What Makes an Edit go Medical

Is medical editing any different from nonmedical? I would say yes. It may take longer, but it should go farther.

The time it takes to complete a rigorous job of medical editing comprises not only editing but also research, and sometimes plenty of it. My clients may well have their numbers right and their ducks aligned. But I have to gain some depth of understanding about the disease, drug, surgery, whatever is described in the material or I am at risk of "correcting" it wrong.

Whereas in nonscientific writing a certain amount of ambiguity may not be only tolerated but even sought, not so in medical and other scientific realms. And the only way to dispel ambiguity is to understand what the writer is attempting to say. When the writer is not at one's elbow understanding may be sought from a limited number of sources: From data provided—the tables and figures included—and from research that will probably include the paper's references, as well as from one's own stores of knowledge.

This process is amplified whenever the client is not a native English speaker. Particularly in these cases, even after the first reading of the paper I may not yet have a handle on what I don't yet understand.

This is how studies intended for publication differ from lighter fare, and when the material has been written by people whose first language is not English, I had better be certain that I know what they mean to express.

Edit Orange.

In a paper in which the Chinese authors treated pulmonary hypertension and thrombi, for example, at first reading I thought I might be fairly familiar with the subject because in a fairly recent project I described in great detail, for surgeons in residence, surgical procedures to the heart. Aha!, I thought, this shouldn't prove too unfamiliar; I know the workings of that organ. Well, I had to get more familiar with the procedures they were describing before I realized that, although pulmonary hypertension and thrombi were involved, it was in the context of sequelae of hemodialysis grafts and their clearance.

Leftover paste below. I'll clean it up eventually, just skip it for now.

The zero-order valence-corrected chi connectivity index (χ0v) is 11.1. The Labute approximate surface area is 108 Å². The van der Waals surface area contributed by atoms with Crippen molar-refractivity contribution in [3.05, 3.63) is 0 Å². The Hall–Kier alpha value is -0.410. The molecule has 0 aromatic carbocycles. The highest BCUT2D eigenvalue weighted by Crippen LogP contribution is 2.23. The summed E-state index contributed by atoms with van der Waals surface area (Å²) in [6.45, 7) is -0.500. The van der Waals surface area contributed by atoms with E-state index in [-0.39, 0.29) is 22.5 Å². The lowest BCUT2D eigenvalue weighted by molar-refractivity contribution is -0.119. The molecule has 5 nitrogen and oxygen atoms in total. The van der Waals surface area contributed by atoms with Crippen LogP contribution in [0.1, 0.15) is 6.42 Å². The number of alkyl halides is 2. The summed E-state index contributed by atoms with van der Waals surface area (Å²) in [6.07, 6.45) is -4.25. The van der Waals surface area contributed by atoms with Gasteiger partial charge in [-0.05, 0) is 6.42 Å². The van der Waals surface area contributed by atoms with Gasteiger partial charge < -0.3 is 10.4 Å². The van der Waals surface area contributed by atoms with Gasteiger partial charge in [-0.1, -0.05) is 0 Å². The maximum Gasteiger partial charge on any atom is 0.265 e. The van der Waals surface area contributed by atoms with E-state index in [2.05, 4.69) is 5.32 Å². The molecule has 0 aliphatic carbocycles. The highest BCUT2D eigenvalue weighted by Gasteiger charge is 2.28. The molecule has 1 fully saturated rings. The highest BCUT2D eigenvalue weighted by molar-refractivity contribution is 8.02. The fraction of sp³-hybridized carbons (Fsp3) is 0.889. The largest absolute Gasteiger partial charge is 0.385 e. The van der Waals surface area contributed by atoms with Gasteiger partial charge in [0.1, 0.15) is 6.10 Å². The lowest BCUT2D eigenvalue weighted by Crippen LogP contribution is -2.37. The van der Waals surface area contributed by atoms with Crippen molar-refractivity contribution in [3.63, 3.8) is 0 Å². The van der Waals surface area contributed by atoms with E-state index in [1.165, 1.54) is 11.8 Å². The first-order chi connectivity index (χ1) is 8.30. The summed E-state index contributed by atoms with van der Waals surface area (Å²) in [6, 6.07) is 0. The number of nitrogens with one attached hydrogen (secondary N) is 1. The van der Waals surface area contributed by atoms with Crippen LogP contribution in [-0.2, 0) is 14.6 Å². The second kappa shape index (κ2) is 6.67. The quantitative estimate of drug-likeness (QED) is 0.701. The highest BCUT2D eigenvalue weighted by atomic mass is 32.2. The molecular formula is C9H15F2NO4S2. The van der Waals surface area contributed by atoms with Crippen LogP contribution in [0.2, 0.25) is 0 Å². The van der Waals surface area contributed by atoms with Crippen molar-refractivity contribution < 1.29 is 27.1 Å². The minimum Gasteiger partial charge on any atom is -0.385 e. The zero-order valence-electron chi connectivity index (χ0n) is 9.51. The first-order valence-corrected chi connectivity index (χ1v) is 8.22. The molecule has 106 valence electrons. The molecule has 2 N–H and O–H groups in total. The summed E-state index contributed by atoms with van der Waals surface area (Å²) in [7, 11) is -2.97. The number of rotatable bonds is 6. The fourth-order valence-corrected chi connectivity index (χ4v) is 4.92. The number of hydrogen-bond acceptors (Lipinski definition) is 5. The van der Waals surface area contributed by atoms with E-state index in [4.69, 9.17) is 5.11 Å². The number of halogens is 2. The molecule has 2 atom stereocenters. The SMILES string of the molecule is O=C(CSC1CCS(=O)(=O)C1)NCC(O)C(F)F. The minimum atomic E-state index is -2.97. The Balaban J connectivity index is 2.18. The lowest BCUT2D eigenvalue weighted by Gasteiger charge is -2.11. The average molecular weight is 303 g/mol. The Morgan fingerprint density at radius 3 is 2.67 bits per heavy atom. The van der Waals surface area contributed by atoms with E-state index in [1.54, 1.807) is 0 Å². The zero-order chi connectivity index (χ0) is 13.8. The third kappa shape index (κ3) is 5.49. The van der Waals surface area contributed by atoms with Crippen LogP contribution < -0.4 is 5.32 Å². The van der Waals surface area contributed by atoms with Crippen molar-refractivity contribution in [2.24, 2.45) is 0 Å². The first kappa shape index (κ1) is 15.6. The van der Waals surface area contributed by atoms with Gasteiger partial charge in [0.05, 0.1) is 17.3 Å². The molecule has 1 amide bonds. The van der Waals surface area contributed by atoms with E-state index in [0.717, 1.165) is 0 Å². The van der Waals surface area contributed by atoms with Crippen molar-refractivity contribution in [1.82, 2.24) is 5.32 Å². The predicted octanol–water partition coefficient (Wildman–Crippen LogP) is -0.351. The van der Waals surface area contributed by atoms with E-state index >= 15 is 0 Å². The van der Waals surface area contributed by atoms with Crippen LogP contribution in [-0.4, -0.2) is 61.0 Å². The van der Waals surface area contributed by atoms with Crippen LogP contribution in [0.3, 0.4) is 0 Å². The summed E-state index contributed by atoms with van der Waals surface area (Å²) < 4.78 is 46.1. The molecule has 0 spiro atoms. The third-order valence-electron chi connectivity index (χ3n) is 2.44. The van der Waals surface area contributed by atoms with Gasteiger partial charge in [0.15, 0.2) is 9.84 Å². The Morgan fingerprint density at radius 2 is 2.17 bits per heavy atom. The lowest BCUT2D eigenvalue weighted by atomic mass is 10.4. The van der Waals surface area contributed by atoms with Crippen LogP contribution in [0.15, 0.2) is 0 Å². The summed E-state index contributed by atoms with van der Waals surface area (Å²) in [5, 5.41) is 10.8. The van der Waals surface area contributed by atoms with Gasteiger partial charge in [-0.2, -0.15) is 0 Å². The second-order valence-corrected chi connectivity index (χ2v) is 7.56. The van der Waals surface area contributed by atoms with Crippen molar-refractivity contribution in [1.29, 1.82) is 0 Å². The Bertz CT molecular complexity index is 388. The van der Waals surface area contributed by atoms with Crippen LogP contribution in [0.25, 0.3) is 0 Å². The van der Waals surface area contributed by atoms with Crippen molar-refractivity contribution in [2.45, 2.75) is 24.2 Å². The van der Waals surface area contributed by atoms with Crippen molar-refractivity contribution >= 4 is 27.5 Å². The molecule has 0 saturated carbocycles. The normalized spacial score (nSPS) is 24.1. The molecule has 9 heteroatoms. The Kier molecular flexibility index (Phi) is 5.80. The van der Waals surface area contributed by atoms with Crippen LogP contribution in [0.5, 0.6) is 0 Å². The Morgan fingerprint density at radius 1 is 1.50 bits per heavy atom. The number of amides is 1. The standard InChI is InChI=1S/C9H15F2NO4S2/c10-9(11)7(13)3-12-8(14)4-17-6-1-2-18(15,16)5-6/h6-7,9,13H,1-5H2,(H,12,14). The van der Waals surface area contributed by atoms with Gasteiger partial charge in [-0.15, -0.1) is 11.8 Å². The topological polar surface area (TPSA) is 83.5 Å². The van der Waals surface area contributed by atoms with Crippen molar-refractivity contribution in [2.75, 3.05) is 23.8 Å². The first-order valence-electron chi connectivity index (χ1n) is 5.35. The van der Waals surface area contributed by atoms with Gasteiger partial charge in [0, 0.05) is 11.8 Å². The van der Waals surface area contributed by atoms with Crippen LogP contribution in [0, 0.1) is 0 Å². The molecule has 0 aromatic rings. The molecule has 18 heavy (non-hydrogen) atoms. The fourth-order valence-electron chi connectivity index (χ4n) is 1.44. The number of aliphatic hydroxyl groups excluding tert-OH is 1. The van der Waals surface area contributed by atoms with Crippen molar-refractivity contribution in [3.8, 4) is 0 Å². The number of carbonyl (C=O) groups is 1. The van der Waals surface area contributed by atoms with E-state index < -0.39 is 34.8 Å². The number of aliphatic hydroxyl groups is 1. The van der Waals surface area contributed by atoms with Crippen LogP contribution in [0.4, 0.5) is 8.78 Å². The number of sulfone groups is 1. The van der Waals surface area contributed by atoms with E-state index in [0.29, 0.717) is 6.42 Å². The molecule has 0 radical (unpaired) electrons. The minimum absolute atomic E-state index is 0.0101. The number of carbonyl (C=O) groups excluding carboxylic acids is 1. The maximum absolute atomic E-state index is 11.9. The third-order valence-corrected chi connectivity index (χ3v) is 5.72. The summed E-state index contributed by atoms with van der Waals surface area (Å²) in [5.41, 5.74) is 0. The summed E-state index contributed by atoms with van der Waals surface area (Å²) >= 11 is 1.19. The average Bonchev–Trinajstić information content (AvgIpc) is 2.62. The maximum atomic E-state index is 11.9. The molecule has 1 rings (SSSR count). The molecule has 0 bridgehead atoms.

I won't go into excruciating detail about the amount of time and research it took to acquaint me enough with the subject to be able intelligently to edit it (research sometimes being simply Googling a term like 'tissue doppler image' to see if 'Doppler imaging' might be as appropriate; but of course more often requiring some amount of inspection, comparison, digestion, rejection, acceptance, etc), the preceding parenthesed material excluded, of course.

But I'll give you one more example from that paper, in which appeared the unexpanded abbreviation AV. After consulting my dictionary resources (and my own familiarity with the heart organ) I expanded the letters to atrioventricular. Some time and reading later I realized and corrected my mistakeThe correct term was arteriovenous. , but that would never have happened had I not come to a deeper level of understanding about hemodialysis access.

In editing I also consult the references (even when necessary tracking some down) and tables (ascertaining, for example, that a certain significant stat is between groups rather than within one group, a critical distinction for any published paper that is not always clear from the text).

(Aside: In one interlude I even acted as on-line editor of a mystery novel penned by a retired homicide detective who had worked on cold cases. I took his case because of his self-promoting skills, not realizing at the time that even those may not have been sufficient to enliven a style so well reflecting the job title. Like medical editing but for quite different reasons, this level of edit also went deep.)

Of course I do not go to such an extent when it is not needed. But even when the author is a native English speaker, it is well to clear up any ambiguity that has crept in before the journal editor ever sees it.

One cold case

The Clock is Ticking           

even in Boulder!